Kristine Anigwe would always get asked about her height growing up.
At 6-foot-4, Anigwe stands above others, but she never wanted that to define her.
“They wouldn’t ask me what my name was. I didn’t feel like I was a real person,” she said.
Anigwe has used height to her advantage in her basketball career, including her current stint with the Phoenix Mercury, but there were some drawbacks in being a tall athlete. Clothing fits a certain mold and athletes like Anigwe have a tough time finding clothes they like that fit them.
“I used to wear the craziest things to school. I used to wear my dad’s clothes because it fit me,” Anigwe said. “That’s why I love oversized clothing and my dad always wore big pants. I’m wearing these huge pants to school. Everyone was like, what are you wearing? And I’m like, I thought it was cool?”
The young trendsetter went on to fix a problem she saw in women’s fashion, but it only happened after a critical point in her life.
While playing overseas in Turkey two years ago, Anigwe struggled with her mental health and needed an outlet outside of basketball. Upon reflecting on her life, she recalled memories of her mom’s European style that she brought over when her family moved from England to Phoenix when Kristine was younger.
“People meditate, people read, and I sketch or make mood boards. Different things work for different people,” Anigwe said.
Anigwe found her therapy through designing and later created KA Originals, a clothing brand which launched in March. Not only is the brand made for empowering people to be themselves, but it was also an ode to her mom.
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“This line was dedicated to my mom, so it’s been cool watching other people wear it because it’s my mom. All this, all these ideas, I was watching her dress growing up,” Anigwe said.
The items are handmade and tailored to fit all sizes, including those with taller and more athletic frames. Anigwe works with a team of people to bring her designs to life through a careful selection of fabrics and silhouettes for taller people.
“Being tall, you want to stand out and dress properly so when I started my brand, I was able to make clothes that fit me and find colors that make me happy,” ” Anigwe said. “I used a lot of neutral tones because it’s very calming and it’s very liberating. It allows you to understand how to ground yourself with neutral tones. I was able to express myself a lot and the brand is really my alter ego because there’s different versions of myself in this brand.”
Anigwe launched her brand just before she competed for a roster spot with the Mercury in training camp and eventually started in the season opener. She’s built a routine this season that incorporates both her passions.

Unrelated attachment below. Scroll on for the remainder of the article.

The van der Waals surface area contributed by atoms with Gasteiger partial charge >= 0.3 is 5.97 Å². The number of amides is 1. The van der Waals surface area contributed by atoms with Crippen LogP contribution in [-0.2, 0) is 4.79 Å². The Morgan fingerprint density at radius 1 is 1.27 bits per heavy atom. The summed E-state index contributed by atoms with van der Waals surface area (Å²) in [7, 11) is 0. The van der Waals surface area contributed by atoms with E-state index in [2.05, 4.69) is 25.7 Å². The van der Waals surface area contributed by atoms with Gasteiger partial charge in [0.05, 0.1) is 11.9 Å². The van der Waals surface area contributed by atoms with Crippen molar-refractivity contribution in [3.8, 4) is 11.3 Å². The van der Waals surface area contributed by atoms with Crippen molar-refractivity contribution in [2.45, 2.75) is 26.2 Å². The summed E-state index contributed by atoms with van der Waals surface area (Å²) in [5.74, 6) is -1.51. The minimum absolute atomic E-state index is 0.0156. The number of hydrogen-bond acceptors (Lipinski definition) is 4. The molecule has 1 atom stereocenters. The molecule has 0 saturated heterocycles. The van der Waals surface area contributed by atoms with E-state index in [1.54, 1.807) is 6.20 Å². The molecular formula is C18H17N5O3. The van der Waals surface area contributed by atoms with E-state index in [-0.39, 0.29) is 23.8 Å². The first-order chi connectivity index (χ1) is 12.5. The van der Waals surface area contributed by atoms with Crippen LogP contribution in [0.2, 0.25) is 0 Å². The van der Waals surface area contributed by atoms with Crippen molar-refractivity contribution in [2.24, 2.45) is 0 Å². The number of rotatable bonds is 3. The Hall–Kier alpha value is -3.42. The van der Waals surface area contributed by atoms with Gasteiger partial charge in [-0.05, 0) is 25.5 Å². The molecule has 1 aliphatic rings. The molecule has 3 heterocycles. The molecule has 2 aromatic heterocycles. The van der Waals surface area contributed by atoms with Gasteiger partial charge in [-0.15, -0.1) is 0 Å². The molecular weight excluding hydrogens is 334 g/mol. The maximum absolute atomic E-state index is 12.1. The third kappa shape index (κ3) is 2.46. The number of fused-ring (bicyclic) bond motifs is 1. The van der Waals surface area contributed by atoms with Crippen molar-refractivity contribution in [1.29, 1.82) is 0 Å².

“I have a lot of help right now. It’s very organized and I’m doing a lot of the designing. When I’m not practicing, I’ll go home and make some clothes and chill and then watch TV then make clothes and design. It’s really therapy for me, so it doesn’t feel like a job, it’s more so therapeutic,” Anigwe said.
Fashion has played an integral role in expression for WNBA players. The unique looks before games offer a window into their personalities, but can also be a vessel for causes they are passionate about. Many players around the league have worn clothing in support of Brittney Griner, who remains detained in Russia.
When Anigwe was preparing to feature her teammates in a photoshoot for her brand, she knew the Mercury organization would be supportive considering the team’s efforts to amplify its players’ voices.
“This brand means a lot to me because it’s all about empowering women and it’s also tying in really well with basketball right now because fashion is a big statement of who you are. Having my teammates wear my clothes and having my teammates support me is incredible,” Anigwe said.
Off days are few and far between for the Mercury, but Anigwe found an opening for Diamond DeShields, Megan Gustafson and Sam Thomas to be in a photoshoot with her in early June. The photos not only showed a different side of the players, but it gave them a better look at Anigwe’s other job.
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“She works so hard on and off the court. I just want to be there to support and try something new and get out of my comfort zone,” Gustafson said. “I love that she has clothing that works for people like me who are tall and athletic, but also want to look beautiful. I think that it’s cool that she had me come in and be in that shoot.”
Thomas is just starting her professional basketball career and recently earned her master’s degree at Arizona. She has time, but Anigwe’s photoshoot opened a possibility.
“Everyone was like, Sam, you should model more! I was like, I was so uncomfortable and awkward. I don’t think I could ever do that,” Thomas said. “Everyone is like, You couldn’t tell in the pictures. Diamond and Kristine helped me so much with the posing and to relax. It was a great experience.”
Reach the reporter at firstname.lastname@example.org or 602-647-4122. Follow her on Twitter @jennarortiz.
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